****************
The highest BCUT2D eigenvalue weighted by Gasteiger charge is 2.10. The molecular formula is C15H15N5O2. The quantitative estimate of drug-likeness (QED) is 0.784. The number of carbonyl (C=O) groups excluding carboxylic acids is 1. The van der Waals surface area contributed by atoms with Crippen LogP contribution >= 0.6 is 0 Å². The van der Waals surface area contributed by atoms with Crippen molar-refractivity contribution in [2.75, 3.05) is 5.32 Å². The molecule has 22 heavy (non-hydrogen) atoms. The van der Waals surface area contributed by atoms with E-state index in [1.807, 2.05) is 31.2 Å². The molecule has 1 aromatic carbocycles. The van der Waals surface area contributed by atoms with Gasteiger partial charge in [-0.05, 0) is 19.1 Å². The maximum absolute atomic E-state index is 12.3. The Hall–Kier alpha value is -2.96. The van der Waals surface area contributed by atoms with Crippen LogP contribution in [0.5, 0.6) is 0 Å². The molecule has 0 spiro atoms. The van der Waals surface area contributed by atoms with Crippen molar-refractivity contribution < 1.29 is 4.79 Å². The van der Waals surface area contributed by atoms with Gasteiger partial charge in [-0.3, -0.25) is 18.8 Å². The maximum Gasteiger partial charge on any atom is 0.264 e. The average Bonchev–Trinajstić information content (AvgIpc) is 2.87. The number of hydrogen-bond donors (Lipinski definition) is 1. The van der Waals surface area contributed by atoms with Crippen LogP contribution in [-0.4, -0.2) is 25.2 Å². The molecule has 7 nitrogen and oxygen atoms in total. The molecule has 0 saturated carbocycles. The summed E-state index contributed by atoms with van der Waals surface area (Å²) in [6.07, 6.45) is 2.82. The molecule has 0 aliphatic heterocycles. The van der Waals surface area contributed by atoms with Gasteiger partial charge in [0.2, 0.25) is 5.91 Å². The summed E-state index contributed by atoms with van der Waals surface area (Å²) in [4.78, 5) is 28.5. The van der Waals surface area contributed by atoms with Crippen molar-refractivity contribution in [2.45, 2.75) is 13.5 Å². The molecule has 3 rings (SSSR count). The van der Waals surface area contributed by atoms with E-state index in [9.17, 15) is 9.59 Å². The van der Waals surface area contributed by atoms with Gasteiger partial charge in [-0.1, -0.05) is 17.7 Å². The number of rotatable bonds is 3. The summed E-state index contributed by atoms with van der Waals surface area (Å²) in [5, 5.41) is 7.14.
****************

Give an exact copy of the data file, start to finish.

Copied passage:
The highest BCUT2D eigenvalue weighted by Gasteiger charge is 2.10. The molecular formula is C15H15N5O2. The quantitative estimate of drug-likeness (QED) is 0.784. The number of carbonyl (C=O) groups excluding carboxylic acids is 1. The van der Waals surface area contributed by atoms with Crippen LogP contribution >= 0.6 is 0 Å². The van der Waals surface area contributed by atoms with Crippen molar-refractivity contribution in [2.75, 3.05) is 5.32 Å². The molecule has 22 heavy (non-hydrogen) atoms. The van der Waals surface area contributed by atoms with E-state index in [1.807, 2.05) is 31.2 Å². The molecule has 1 aromatic carbocycles. The van der Waals surface area contributed by atoms with Gasteiger partial charge in [-0.05, 0) is 19.1 Å². The maximum absolute atomic E-state index is 12.3. The Hall–Kier alpha value is -2.96. The van der Waals surface area contributed by atoms with Crippen LogP contribution in [0.5, 0.6) is 0 Å². The molecule has 0 spiro atoms. The van der Waals surface area contributed by atoms with Crippen molar-refractivity contribution < 1.29 is 4.79 Å². The van der Waals surface area contributed by atoms with Gasteiger partial charge in [-0.3, -0.25) is 18.8 Å². The maximum Gasteiger partial charge on any atom is 0.264 e. The average Bonchev–Trinajstić information content (AvgIpc) is 2.87. The number of hydrogen-bond donors (Lipinski definition) is 1. The van der Waals surface area contributed by atoms with Crippen LogP contribution in [-0.4, -0.2) is 25.2 Å². The molecule has 7 nitrogen and oxygen atoms in total. The molecule has 0 saturated carbocycles. The summed E-state index contributed by atoms with van der Waals surface area (Å²) in [6.07, 6.45) is 2.82. The molecule has 0 aliphatic heterocycles. The van der Waals surface area contributed by atoms with Gasteiger partial charge in [0.2, 0.25) is 5.91 Å². The summed E-state index contributed by atoms with van der Waals surface area (Å²) in [4.78, 5) is 28.5. The van der Waals surface area contributed by atoms with Crippen molar-refractivity contribution in [2.45, 2.75) is 13.5 Å². The molecule has 3 rings (SSSR count). The van der Waals surface area contributed by atoms with E-state index in [9.17, 15) is 9.59 Å². The van der Waals surface area contributed by atoms with Gasteiger partial charge in [-0.1, -0.05) is 17.7 Å². The number of rotatable bonds is 3. The summed E-state index contributed by atoms with van der Waals surface area (Å²) in [5, 5.41) is 7.14.